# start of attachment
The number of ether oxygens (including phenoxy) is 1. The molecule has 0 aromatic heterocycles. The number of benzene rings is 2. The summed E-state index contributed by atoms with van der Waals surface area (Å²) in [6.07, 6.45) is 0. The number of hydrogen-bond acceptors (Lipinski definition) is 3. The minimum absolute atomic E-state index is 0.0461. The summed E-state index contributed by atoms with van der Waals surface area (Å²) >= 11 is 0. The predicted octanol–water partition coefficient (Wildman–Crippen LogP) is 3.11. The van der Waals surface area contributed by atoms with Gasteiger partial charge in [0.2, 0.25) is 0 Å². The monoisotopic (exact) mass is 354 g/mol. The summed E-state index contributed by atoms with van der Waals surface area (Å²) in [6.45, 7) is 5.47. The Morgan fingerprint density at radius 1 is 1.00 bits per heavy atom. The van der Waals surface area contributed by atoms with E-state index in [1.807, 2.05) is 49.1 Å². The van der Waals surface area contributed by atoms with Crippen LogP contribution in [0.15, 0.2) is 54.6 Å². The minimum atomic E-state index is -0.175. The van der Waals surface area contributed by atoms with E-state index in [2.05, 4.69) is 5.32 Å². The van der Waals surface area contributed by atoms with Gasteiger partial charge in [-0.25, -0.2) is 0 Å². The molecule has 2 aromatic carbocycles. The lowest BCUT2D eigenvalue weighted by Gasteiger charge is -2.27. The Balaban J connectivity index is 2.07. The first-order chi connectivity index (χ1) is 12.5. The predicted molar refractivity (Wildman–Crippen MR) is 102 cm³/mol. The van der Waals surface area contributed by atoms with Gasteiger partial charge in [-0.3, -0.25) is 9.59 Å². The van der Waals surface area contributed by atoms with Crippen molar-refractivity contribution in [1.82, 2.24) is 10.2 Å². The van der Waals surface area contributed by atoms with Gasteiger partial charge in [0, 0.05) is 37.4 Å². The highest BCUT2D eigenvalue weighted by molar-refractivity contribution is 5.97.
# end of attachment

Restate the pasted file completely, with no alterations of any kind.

The number of ether oxygens (including phenoxy) is 1. The molecule has 0 aromatic heterocycles. The number of benzene rings is 2. The summed E-state index contributed by atoms with van der Waals surface area (Å²) in [6.07, 6.45) is 0. The number of hydrogen-bond acceptors (Lipinski definition) is 3. The minimum absolute atomic E-state index is 0.0461. The summed E-state index contributed by atoms with van der Waals surface area (Å²) >= 11 is 0. The predicted octanol–water partition coefficient (Wildman–Crippen LogP) is 3.11. The van der Waals surface area contributed by atoms with Gasteiger partial charge in [0.2, 0.25) is 0 Å². The monoisotopic (exact) mass is 354 g/mol. The summed E-state index contributed by atoms with van der Waals surface area (Å²) in [6.45, 7) is 5.47. The Morgan fingerprint density at radius 1 is 1.00 bits per heavy atom. The van der Waals surface area contributed by atoms with E-state index in [1.807, 2.05) is 49.1 Å². The van der Waals surface area contributed by atoms with Crippen LogP contribution in [0.15, 0.2) is 54.6 Å². The minimum atomic E-state index is -0.175. The van der Waals surface area contributed by atoms with E-state index in [2.05, 4.69) is 5.32 Å². The van der Waals surface area contributed by atoms with Gasteiger partial charge in [-0.25, -0.2) is 0 Å². The molecule has 2 aromatic carbocycles. The lowest BCUT2D eigenvalue weighted by Gasteiger charge is -2.27. The Balaban J connectivity index is 2.07. The first-order chi connectivity index (χ1) is 12.5. The predicted molar refractivity (Wildman–Crippen MR) is 102 cm³/mol. The van der Waals surface area contributed by atoms with Gasteiger partial charge in [-0.3, -0.25) is 9.59 Å². The van der Waals surface area contributed by atoms with Crippen molar-refractivity contribution in [1.82, 2.24) is 10.2 Å². The van der Waals surface area contributed by atoms with Gasteiger partial charge in [0, 0.05) is 37.4 Å². The highest BCUT2D eigenvalue weighted by molar-refractivity contribution is 5.97.